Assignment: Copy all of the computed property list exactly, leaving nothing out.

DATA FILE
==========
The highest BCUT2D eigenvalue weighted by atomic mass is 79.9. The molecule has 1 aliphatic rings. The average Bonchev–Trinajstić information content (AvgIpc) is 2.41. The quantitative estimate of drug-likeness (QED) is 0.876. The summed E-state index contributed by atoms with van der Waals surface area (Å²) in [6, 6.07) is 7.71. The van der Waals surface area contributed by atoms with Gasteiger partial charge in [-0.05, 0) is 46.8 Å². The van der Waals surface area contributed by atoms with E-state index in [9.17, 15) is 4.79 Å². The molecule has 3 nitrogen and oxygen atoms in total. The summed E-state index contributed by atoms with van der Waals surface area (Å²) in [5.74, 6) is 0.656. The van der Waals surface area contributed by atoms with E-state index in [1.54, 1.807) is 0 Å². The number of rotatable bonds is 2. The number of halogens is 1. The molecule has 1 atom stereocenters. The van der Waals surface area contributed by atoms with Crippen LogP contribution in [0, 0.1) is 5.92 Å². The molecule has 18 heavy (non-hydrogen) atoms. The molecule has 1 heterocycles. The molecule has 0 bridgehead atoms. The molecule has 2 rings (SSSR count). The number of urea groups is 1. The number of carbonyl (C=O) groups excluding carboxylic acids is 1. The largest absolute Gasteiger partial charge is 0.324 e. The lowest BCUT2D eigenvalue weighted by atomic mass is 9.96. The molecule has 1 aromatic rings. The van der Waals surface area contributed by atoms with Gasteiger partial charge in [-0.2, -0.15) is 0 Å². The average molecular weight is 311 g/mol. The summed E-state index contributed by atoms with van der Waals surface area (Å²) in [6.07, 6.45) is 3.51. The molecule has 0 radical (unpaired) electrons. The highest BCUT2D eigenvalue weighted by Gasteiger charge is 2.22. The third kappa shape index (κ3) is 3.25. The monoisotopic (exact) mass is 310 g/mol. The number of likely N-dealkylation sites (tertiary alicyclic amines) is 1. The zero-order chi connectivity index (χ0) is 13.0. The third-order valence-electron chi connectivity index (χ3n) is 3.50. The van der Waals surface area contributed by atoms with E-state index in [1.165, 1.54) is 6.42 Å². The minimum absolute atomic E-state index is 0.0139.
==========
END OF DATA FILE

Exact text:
The highest BCUT2D eigenvalue weighted by atomic mass is 79.9. The molecule has 1 aliphatic rings. The average Bonchev–Trinajstić information content (AvgIpc) is 2.41. The quantitative estimate of drug-likeness (QED) is 0.876. The summed E-state index contributed by atoms with van der Waals surface area (Å²) in [6, 6.07) is 7.71. The van der Waals surface area contributed by atoms with Gasteiger partial charge in [-0.05, 0) is 46.8 Å². The van der Waals surface area contributed by atoms with E-state index in [9.17, 15) is 4.79 Å². The molecule has 3 nitrogen and oxygen atoms in total. The summed E-state index contributed by atoms with van der Waals surface area (Å²) in [5.74, 6) is 0.656. The van der Waals surface area contributed by atoms with E-state index in [1.54, 1.807) is 0 Å². The number of rotatable bonds is 2. The number of halogens is 1. The molecule has 1 atom stereocenters. The van der Waals surface area contributed by atoms with Crippen LogP contribution in [0, 0.1) is 5.92 Å². The molecule has 18 heavy (non-hydrogen) atoms. The molecule has 1 heterocycles. The molecule has 0 bridgehead atoms. The molecule has 2 rings (SSSR count). The number of urea groups is 1. The number of carbonyl (C=O) groups excluding carboxylic acids is 1. The largest absolute Gasteiger partial charge is 0.324 e. The lowest BCUT2D eigenvalue weighted by atomic mass is 9.96. The molecule has 1 aromatic rings. The van der Waals surface area contributed by atoms with Gasteiger partial charge in [-0.2, -0.15) is 0 Å². The average molecular weight is 311 g/mol. The summed E-state index contributed by atoms with van der Waals surface area (Å²) in [6.07, 6.45) is 3.51. The molecule has 0 radical (unpaired) electrons. The highest BCUT2D eigenvalue weighted by Gasteiger charge is 2.22. The third kappa shape index (κ3) is 3.25. The monoisotopic (exact) mass is 310 g/mol. The number of likely N-dealkylation sites (tertiary alicyclic amines) is 1. The zero-order chi connectivity index (χ0) is 13.0. The third-order valence-electron chi connectivity index (χ3n) is 3.50. The van der Waals surface area contributed by atoms with E-state index in [1.165, 1.54) is 6.42 Å². The minimum absolute atomic E-state index is 0.0139.